Projected age- and sex-specific prevalence of cardiovascular diseases in Western Australian adults from 2005-2045

D. Sarink, Lee Nedkoff, Tom Briffa, J.E. Shaw, D.J. Magliano, C. Stevenson, H. Mannan, Matthew Knuiman, A. Peeters

Research output: Contribution to journalArticle

5 Citations (Scopus)

Abstract

Background
For decades, the incidence and mortality of cardiovascular diseases (CVDs) have declined. More recently, we have seen a halting in these declines, especially at younger ages. It is difficult to predict how these changing trends will impact CVD prevalence. We aimed to predict future prevalence of CVDs in Western Australian adults from 2005–2045 based on current incidence and mortality probabilities, population growth and ageing.
Methods and results
Multi-state life table models were developed using 2005–2009 age- and sex-specific incidence and mortality probabilities from the Western Australian Data Linkage System. Prevalence of CVD, coronary heart disease (CHD) and stroke was projected until 2045. Life expectancy and lifetime risk were estimated. We estimate that compared to 2005–2009, we will see 37,235 (CVD), 23,129 (CHD) and 9806 (stroke) more incident cases in 2040–2044. The prevalence of total CVD is predicted to increase from 8.4% in men and 5.1% in women in 2005 to 12.7% and 7.9% respectively in 2045. This seems to be mainly due to population growth and ageing, with some effect of changing incidence and mortality. In Western Australia this represents an additional 106,949 adults living with CVD, of which 65,951 with CHD and 10,928 with stroke, in 2045 compared to 2005.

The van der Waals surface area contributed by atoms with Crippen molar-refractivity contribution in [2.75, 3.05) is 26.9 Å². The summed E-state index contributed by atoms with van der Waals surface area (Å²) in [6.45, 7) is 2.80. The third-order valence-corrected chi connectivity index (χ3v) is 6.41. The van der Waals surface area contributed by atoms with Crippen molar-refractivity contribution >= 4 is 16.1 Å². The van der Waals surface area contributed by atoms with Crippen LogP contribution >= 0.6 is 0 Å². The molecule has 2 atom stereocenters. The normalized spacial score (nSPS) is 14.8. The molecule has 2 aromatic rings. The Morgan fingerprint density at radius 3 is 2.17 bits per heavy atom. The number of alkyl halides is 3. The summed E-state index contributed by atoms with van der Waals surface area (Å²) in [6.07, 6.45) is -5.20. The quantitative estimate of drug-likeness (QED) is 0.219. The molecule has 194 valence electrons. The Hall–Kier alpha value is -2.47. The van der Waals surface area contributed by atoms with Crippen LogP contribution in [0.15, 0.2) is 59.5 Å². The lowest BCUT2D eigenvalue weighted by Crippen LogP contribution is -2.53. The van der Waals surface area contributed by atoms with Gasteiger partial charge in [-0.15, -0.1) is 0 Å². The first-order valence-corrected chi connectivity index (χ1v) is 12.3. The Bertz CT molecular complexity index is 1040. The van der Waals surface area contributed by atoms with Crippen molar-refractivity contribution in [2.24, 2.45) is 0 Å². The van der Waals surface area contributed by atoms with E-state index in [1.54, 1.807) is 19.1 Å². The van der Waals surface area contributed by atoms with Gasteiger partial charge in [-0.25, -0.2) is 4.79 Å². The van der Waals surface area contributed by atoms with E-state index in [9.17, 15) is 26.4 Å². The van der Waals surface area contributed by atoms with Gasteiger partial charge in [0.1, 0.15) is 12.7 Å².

Conclusions
Assuming no major changes in prevention and treatment of CVD, the prevalence will likely increase, with consequent increases in health care need and cost. These findings need to be confirmed by studies in which prevalence is consistently and empirically measured and monitored over time.
Original languageEnglish
Pages (from-to)23-32
Number of pages10
JournalEuropean Journal of Preventive Cardiology
Volume23
Issue number01
DOIs
Publication statusPublished - Jan 2016

Fingerprint

Cardiovascular Diseases
Coronary Disease
Mortality
Population Growth
Stroke
Incidence
Western Australia
Life Tables
Information Storage and Retrieval
Life Expectancy
Information Systems
Health Care Costs

Cite this

@article{7d4d6cc3146c40c7832530d86fcb780d,
title = "Projected age- and sex-specific prevalence of cardiovascular diseases in Western Australian adults from 2005-2045",